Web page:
Most of my favorite musicals focus on family-related themes. There’s “Les Miserables” — which portrays a mother’s sacrifice for her sick child, “In the Heights” — which recounts the experience of immigrant parents who send their daughter to college, and “Fiddler on the Roof” — which follows the frustrations of parents whose three eldest daughters struggle to find independence in a world defined by tradition.
The touring production of “Fiddler on the Roof” is being performed through Sun, April 3, at ASU Gammage in Tempe — the venue at which I first enjoyed the musical with my husband and three children many years ago. For all the fun I’ve had at “mature-theme” musicals, this “family-friendly” show is still among my favorites.
Its characters, including Tevye (the papa) and Golda (the mama), are human in ways many parents find familiar. We wonder how to balance the past with the future. Ponder the meaning of family and home. Fret about fostering values without forcing them upon our children.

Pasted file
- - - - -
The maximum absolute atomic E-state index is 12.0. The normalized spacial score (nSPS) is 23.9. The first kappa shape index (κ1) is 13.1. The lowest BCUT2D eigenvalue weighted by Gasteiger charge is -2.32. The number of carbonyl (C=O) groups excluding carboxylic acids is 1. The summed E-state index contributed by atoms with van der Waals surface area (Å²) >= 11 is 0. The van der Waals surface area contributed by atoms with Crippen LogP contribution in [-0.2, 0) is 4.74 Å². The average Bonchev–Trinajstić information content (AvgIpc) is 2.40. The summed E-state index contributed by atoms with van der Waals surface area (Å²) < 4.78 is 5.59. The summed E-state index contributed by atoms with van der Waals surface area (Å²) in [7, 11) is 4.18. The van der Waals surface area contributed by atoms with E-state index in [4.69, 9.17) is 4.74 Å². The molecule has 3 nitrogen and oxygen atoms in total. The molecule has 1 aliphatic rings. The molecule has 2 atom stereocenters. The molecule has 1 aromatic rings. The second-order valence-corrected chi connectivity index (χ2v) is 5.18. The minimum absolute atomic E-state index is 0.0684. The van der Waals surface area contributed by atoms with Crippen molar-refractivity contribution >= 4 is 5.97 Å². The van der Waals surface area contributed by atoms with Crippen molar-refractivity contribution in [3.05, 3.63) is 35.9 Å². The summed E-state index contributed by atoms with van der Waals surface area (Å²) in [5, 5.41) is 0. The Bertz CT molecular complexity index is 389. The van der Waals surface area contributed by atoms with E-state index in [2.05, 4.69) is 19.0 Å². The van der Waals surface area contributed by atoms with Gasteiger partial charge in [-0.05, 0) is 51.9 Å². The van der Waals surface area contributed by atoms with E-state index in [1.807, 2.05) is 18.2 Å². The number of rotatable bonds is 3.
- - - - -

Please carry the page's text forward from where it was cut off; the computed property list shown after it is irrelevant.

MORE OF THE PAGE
Tevye and his wife live in Tsarist Russia. The year is 1905, and the country is on the brink of revolution. They’ve got five daughters and little means. And the three eldest daughters are begining to develop, and act upon, their own ideas about life, love and the world around them.
The original production of “Fiddler on the Roof” opened on Broadway in 1964, and won nine of the 10 Tony Awards for which it was nominated in 1965 — including the award for best musical.
But its themes are every bit as relevant today. Think religious versus secular life. Economic hardship. Political upheaval. Think roles of women and men in society. Gossip. Keeping and breaking promises. Learning to start over.
“Fiddler on the Roof” is a feast of music and dance, full of rich color and texture on all sorts of levels. It’s tender and joyous, playful and profound.
You can take it all in without any appreciation for its more serious themes. Or you can embrace it as a vehicle for bittersweet reflection on the many ways our personal, family and collective histories are moving forward.
In either case, it’s a classic musical that no parent should miss — and a fine choice for folks eager to introduce their children to the magic of musical theater.
Note: Tickets for “Fiddler on the Roof” at ASU Gammage start under $25. The show runs through April 3 and there are both matinee and evening performances on Saturday and Sunday. Visit the ASU Gammage website to read reviews by “Gammage Goers” and learn about special offers and opportunities (including a “talkback” with cast/crew and a special brunch at the ASU University Club).
Coming up: Get your fringe on!, Reflections on a glass house, Tips for choosing a college theater program